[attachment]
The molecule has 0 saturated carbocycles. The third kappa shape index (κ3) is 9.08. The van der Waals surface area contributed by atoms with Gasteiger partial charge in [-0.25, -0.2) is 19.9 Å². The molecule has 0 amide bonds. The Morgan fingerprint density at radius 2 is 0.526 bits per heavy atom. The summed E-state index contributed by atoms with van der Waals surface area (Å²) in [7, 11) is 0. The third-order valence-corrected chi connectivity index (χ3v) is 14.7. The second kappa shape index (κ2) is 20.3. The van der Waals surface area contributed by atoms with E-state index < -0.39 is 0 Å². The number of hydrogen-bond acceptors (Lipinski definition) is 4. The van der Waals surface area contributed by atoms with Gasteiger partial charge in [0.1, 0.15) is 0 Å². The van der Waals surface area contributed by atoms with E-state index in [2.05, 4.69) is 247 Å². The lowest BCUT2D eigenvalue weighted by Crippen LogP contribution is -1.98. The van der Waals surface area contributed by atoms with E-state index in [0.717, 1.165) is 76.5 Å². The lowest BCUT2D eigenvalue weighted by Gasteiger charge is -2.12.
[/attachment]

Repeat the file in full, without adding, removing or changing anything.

The molecule has 0 saturated carbocycles. The third kappa shape index (κ3) is 9.08. The van der Waals surface area contributed by atoms with Gasteiger partial charge in [-0.25, -0.2) is 19.9 Å². The molecule has 0 amide bonds. The Morgan fingerprint density at radius 2 is 0.526 bits per heavy atom. The summed E-state index contributed by atoms with van der Waals surface area (Å²) in [7, 11) is 0. The third-order valence-corrected chi connectivity index (χ3v) is 14.7. The second kappa shape index (κ2) is 20.3. The van der Waals surface area contributed by atoms with E-state index < -0.39 is 0 Å². The number of hydrogen-bond acceptors (Lipinski definition) is 4. The van der Waals surface area contributed by atoms with Gasteiger partial charge in [0.1, 0.15) is 0 Å². The van der Waals surface area contributed by atoms with E-state index in [2.05, 4.69) is 247 Å². The lowest BCUT2D eigenvalue weighted by Crippen LogP contribution is -1.98. The van der Waals surface area contributed by atoms with E-state index in [0.717, 1.165) is 76.5 Å². The lowest BCUT2D eigenvalue weighted by Gasteiger charge is -2.12.